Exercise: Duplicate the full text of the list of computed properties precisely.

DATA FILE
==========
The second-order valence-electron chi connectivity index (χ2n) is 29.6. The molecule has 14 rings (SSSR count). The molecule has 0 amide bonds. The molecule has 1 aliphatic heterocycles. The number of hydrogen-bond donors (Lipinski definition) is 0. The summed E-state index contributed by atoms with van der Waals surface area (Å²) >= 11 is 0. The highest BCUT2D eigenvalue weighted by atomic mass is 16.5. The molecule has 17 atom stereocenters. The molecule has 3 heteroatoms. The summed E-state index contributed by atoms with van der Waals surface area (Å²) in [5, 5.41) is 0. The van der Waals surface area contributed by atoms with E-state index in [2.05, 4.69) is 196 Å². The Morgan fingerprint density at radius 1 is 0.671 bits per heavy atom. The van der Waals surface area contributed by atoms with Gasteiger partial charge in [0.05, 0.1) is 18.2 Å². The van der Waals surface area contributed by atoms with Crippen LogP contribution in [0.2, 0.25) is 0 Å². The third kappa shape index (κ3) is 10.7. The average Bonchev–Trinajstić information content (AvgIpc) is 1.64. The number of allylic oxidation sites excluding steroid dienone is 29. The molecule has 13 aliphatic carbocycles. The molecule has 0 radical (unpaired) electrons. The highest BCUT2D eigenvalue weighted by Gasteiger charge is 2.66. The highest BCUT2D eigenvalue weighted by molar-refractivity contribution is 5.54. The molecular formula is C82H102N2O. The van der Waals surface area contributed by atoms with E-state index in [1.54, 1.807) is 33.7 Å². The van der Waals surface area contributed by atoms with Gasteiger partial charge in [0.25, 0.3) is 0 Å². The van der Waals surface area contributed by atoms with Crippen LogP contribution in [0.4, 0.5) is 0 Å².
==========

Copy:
The second-order valence-electron chi connectivity index (χ2n) is 29.6. The molecule has 14 rings (SSSR count). The molecule has 0 amide bonds. The molecule has 1 aliphatic heterocycles. The number of hydrogen-bond donors (Lipinski definition) is 0. The summed E-state index contributed by atoms with van der Waals surface area (Å²) >= 11 is 0. The highest BCUT2D eigenvalue weighted by atomic mass is 16.5. The molecule has 17 atom stereocenters. The molecule has 3 heteroatoms. The summed E-state index contributed by atoms with van der Waals surface area (Å²) in [5, 5.41) is 0. The van der Waals surface area contributed by atoms with E-state index in [2.05, 4.69) is 196 Å². The Morgan fingerprint density at radius 1 is 0.671 bits per heavy atom. The van der Waals surface area contributed by atoms with Gasteiger partial charge in [0.05, 0.1) is 18.2 Å². The van der Waals surface area contributed by atoms with Crippen LogP contribution in [0.2, 0.25) is 0 Å². The third kappa shape index (κ3) is 10.7. The average Bonchev–Trinajstić information content (AvgIpc) is 1.64. The number of allylic oxidation sites excluding steroid dienone is 29. The molecule has 13 aliphatic carbocycles. The molecule has 0 radical (unpaired) electrons. The highest BCUT2D eigenvalue weighted by Gasteiger charge is 2.66. The highest BCUT2D eigenvalue weighted by molar-refractivity contribution is 5.54. The molecular formula is C82H102N2O. The van der Waals surface area contributed by atoms with E-state index in [1.54, 1.807) is 33.7 Å². The van der Waals surface area contributed by atoms with Gasteiger partial charge in [0.25, 0.3) is 0 Å². The van der Waals surface area contributed by atoms with Crippen LogP contribution in [0.4, 0.5) is 0 Å².